“Let me tell you about the time. ...”


Some of the best family stories start this way. The time when my grandmother was so excited to go to prom with the president of her high school class, but it was during the Great Depression. She had the dress but couldn’t afford the shoes. Her family made it happen.


The time my mother discovered that for years her grandmother, my great-grandmother, had been turning back the kitchen timer clock so that my mom would practice the piano longer.


The time — actually, years — when I told my mother that my real mother was named Alice and this make-believe mother was much nicer.


Three stories of women coming of age. Three stories preserved in a book my mom gave me on my 25th birthday called “To My Daughter, With Love: A Mother’s Memory Book.”


Family stories are meant to be collected, to be shared, and yet they slip away so easily. I’d love to be able to ask my grandmother about that prom dress: What was it made of, what color was it, and what did it look like? Oh, and did she kiss this boy on prom night, or was that not done?


This Mother’s Day weekend, think about the stories you’d like to tell and the stories you’d like to collect from your relatives.


Search your online book retailer under “journal,” “family” and “stories” and you’ll find books you can write in to help you get started: “An Oral History: Preserve Your Family’s Story,” “Story of My Life,” “The Book of Me,” “Mom, I Want to Hear Your Story,” and “A Lifetime of Memories” are just a few. All of them can be filled out by you after asking your relatives questions, or your relatives could fill them out themselves.


A good family journal asks for more than just dates of births and locations. It asks for personal memories. My great-grandchildren will want to know what life was like for my daughter growing up during the 2020 coronavirus pandemic, just like I want to know what life was like for my grandmother growing up in the Great Depression. My grandchildren will want to know about my childhood listening to Duran Duran and Culture Club, just like my mom grew up listening to Elvis Presley and Pat Boone.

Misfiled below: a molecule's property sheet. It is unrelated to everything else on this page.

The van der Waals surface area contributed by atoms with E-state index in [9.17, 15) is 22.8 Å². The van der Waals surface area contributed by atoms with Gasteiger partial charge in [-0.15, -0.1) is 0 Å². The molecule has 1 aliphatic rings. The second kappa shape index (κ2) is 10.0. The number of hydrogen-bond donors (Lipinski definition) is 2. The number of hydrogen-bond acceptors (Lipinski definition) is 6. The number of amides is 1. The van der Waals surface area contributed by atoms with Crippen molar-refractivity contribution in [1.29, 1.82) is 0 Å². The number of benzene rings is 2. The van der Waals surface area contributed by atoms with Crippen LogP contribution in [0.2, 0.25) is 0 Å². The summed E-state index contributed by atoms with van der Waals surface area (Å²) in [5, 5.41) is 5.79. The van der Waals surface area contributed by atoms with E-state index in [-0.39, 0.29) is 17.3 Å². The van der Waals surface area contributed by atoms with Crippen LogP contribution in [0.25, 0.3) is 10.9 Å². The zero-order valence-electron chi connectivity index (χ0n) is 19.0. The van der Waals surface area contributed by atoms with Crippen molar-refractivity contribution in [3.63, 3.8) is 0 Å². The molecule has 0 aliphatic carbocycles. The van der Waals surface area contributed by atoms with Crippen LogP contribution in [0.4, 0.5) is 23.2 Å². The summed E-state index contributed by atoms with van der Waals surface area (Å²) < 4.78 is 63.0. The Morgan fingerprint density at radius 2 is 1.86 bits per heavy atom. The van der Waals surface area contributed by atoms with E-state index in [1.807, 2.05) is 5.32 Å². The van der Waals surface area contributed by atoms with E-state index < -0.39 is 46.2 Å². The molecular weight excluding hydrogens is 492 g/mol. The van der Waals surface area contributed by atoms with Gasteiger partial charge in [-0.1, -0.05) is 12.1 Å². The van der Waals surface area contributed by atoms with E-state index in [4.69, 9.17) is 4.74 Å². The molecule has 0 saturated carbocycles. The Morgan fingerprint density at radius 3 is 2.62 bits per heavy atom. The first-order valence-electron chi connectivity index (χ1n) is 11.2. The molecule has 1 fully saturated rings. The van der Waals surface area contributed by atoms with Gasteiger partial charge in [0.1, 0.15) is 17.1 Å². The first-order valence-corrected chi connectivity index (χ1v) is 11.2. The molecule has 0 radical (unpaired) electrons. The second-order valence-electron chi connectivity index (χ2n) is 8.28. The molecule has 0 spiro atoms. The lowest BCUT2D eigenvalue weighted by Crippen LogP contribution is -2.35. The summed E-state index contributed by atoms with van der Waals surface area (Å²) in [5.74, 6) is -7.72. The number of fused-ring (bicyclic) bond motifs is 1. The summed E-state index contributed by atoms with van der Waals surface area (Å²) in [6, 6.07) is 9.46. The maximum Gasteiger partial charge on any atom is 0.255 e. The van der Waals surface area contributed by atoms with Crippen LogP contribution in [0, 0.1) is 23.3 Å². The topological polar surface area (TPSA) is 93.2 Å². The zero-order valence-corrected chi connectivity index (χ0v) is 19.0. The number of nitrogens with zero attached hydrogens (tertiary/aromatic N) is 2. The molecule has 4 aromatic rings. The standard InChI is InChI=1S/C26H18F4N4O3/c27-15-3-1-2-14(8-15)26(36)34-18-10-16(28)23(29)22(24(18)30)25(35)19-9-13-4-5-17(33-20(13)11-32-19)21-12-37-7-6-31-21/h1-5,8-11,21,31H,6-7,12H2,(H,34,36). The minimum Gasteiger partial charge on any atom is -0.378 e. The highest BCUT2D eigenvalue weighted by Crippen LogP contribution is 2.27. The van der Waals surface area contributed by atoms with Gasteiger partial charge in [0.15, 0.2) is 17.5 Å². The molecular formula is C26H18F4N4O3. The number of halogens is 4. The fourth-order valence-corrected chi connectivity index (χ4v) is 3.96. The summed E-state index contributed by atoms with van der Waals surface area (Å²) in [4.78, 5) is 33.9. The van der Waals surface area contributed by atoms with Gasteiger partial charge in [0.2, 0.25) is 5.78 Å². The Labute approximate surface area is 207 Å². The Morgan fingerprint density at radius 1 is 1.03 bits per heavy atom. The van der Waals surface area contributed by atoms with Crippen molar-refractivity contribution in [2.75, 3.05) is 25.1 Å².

Details make the stories richer, for sure.


Rutger Bruining remembers growing up in the Netherlands and spending time with his grandparents. His grandfather would tell him about World War II and leading a small resistance group in the Netherlands. He talked about how he met his wife, and how he traveled around the Caribbean.


“The stories he told faded so quickly,” Bruining says. “Why don’t we record the stories for the people we care about?”


Bruining started Story Terrace, a service that matches people with a writer to turn the story of their lives into a book.


During the coronavirus pandemic, people have had a renewed interest in telling their stories, he says. Story Terrace has opened its website, storyterrace.com, to be a free portal. You can begin to tell your story using a questionnaire.


Questions include: When you were growing up, how did you love to spend your time? In what ways are you most like your parents? Who was your best friend growing up, and how did you pass the time together? What is the most important life lesson you learned in school?


These questions invite stories to be told. You can download your answers and create your own story, or you can start the process of commissioning a writer to turn your story into a book. The books start at $1,900, and Bruining has seen people do them for landmark birthdays and anniversaries, but also just because they’ve always wanted to.


Most people take about three to six months to have their book written. The difference between writing your own and having someone else write it for you is that you have a person taking a larger view of your life and finding the interesting events and moments. They make it coherent and less rambling.


What Bruining’s learned from five years of Story Terrace and reading people’s books: “Everyone has a fascinating life,” he says.